WASHINGTON D.C. —Yesterday, in a major victory for online and political free speech, the Chief Judge of the D.C. Superior Court revised an earlier order governing how the Department of Justice can access user data stored by Dreamhost. Judge Morin’s new order allows the web hosting company to protect the identities of innocent political dissidents by redacting the identities of individual users of the anti-Trump website disruptJ20.org before turning over information to DOJ. Before obtaining user information, the government must show that it is directly related to its ongoing criminal investigation into alleged rioting on Inauguration Day.
“Judge Morin’s original order would have exposed law-abiding Americans to retaliation for exercising their First Amendment rights, thus chilling political discussion online,” said TechFreedom Legal Fellow Graham Owens. “He particularly deserves credit for rethinking his original order.”
Judge Morin’s new order declares that the government “does not have the right to rummage through the information contained on DreamHost’s website and discover the identity of, or access communications by, individuals not participating in alleged criminal activity.”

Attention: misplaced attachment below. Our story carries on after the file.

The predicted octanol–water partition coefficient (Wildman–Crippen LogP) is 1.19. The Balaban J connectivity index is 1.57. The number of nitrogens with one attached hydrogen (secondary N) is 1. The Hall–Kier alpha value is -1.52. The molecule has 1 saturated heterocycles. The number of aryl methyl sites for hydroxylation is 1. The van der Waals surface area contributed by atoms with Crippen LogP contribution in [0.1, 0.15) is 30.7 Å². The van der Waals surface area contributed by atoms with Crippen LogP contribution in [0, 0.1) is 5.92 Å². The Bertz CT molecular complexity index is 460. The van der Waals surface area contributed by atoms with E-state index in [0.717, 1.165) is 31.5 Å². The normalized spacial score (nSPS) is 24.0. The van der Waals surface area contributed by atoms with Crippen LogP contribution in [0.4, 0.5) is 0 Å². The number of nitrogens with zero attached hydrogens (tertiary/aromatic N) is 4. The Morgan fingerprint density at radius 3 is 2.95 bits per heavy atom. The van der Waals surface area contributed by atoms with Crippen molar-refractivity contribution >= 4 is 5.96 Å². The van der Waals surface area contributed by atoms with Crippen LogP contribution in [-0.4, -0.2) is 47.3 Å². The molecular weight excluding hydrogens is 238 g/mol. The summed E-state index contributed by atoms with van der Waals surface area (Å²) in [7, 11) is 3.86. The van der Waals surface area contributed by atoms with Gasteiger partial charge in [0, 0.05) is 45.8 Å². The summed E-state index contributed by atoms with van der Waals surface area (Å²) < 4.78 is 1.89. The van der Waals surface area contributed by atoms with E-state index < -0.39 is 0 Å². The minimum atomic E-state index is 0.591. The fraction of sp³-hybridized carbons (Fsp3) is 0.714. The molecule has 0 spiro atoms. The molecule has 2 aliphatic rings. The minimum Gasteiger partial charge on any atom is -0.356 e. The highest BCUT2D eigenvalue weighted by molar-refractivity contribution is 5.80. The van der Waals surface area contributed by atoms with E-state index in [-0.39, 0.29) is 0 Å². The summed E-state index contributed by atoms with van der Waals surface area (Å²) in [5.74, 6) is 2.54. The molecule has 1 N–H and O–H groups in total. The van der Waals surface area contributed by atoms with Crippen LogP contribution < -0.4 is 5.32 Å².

“The Supreme Court has made clear that the right to speak anonymously is ‘an inseparable aspect of the ‘liberty’’ assured by the Constitution,” continued Owens, “regardless of whether an author’s ‘decision in favor of anonymity’ is ‘motivated by fear of economic or official retaliation … or merely by a desire to preserve as much of one’s privacy as possible.’ Judge Morin reaffirmed this constitutional right. James Madison, Alexander Hamilton, and John Jay — who felt it necessary to originally publish the Federalist Papers under a pseudonym — would be proud.”
Under the previous court order (see TechFreedom’s earlier blog post), the government would have had access to all information under the warrant — including troves of information related to innocent political association membership and speech — and would have alone had the power to determine what was seizable. This broad power would have had a significant chilling effect on Americans’ willingness to engage in political discourse online, given the perception that that the government could easily unmask their identity. The new order remedies this issue, and will protect the identities of innocent users who might fear retaliation.
We can be reached for comment at email@example.com. Stay tuned for more on the chilling of online speech and privacy intrusions. See our other work on privacy and free speech, including:
- Our blog post on the original court order
- Our statement on the DOJ’s warrant
- Blog post on efforts to force Glassdoor.com to identify anonymous users who anonymously shared their experiences and opinions about their employer
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